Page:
For my peer group, being Jewish and anglophone in Quebec felt intolerable. Many of us left for other parts of Canada or the world. We left reluctantly and sadly, feeling, as Ms. Farhat says, that we had the mistaken impression that we were “complete Québécoise.” It was repeatedly pointed out in very cruel ways that we were not.

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I am disheartened at Bill 21 and am grieving for what today’s Muslim women and others in Quebec are experiencing. How sad for Quebec. How sad for Canada. How sad for all of us.

Ellen Katz Toronto

The church of Trump

Re If Trump Loses The Christian Right, He’s Done (Dec. 23): From 2009 until 2017, I attended a church that many label “evangelical.” While the teaching was primarily traditional, it avoided LGBTQ issues and abortion, neither condemning nor supporting. It wasn’t until after his first year as President that I started to hear rumblings of the greatness of Donald Trump.

There was the discussion of his pro-life views and how refreshing they were. Then came the coffee conversations about how the LGBTQ community was influencing the lives of many and how gender conversion was on the rise.

As an avid reader, I had come to learn much about this man they so admired: that pro-life to him meant enjoying a golf game and not a stand on anti-abortion, that he had viciously condemned Muslims, that guns are an inherent right to be protected at any cost and that the wicked LGBTQ community was no better than Satan. I found myself alone in defending the causes that had always been part of my DNA, and was shaken by the reaction I received by the many well-educated people around me.

I left this church and with it the beliefs of much of its congregation. How could my fellow Christians be so blind to the immoral behaviour of the man who purports to be the leader of the free world? I cannot help but wonder how after following its teachings, they have missed the most important principles in the Bible – those of tolerance and love for one’s fellow man.

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Carol Victor Burlington, Ont.

TV guide

Re We Are Drowning In Art (Arts, Dec. 21): Every mode of culture has had its glory days and now its television’s turn. Let’s enjoy it while it’s here and while it lasts. Pining for the good old days of The Sopranos, Succession and Ozark will come soon enough.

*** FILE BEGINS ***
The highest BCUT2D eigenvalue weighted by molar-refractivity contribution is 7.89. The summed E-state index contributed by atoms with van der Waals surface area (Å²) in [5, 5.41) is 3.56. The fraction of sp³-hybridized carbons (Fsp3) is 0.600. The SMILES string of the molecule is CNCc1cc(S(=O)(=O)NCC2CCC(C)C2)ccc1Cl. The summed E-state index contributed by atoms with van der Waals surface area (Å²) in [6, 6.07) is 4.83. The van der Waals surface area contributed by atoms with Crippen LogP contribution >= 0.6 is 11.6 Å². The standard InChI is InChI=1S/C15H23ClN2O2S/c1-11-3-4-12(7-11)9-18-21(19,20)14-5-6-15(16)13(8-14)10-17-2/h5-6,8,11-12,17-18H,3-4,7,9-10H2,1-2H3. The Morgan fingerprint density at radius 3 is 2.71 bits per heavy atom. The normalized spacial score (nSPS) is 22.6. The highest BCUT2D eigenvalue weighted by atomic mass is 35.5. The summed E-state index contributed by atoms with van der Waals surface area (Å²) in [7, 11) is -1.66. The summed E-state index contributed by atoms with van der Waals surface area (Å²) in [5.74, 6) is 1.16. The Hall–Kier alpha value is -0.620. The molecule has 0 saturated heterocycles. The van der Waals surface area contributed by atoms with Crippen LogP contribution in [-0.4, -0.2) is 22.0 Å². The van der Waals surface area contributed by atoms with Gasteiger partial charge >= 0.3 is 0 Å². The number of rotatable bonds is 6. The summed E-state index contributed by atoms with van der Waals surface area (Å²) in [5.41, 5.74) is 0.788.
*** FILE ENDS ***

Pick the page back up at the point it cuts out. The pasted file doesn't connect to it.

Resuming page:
Ken Grennan Vancouver

And I quote

Re Globe Arts 2019: Our Favourite Cultural Moments (Arts, Dec. 21): Inspiteoftheglowingreviewsofyourcriticsiwillnotbereadingnormalpeoplereproductionorlampedusabecauseforsomeunrevealedreasonlazinessperhapstheauthorseschewtheuseofquotationmarksalongestablishedconventionsofenglishliteraturethatallowreaderstofollowthenarrativewitheasesorry

Tim Schobert Ottawa

Winter wonderland

Re Is Winter An Endangered Season? Discuss (Opinion, Dec. 21): Yes, Virginia, you can hear snow falling.

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Contributor Giles Whittell says he was "brought up short by the idea – scientifically supported? – that if you’re lucky, you can hear snow falling.” Much harder in a city with the constant drone of traffic. But away from highways, and when the wind has stopped, you can hear the flakes as they land on fence posts, bushes and gravestones. Remember poet Robert Frost’s line: “The only other sound’s the sweep/Of easy wind and downy flake.”

As a sound editor on more than 100 films and TV shows from Vikings to Cardinal to Alias Grace, the prettiest sound I have heard was past midnight during the ice storm in December, 2013. Every branch of the trees on our Toronto street was coated. As they bent with the weight of the ice, they creaked and tinkled like natural wind chimes.

Jane Tattersall Toronto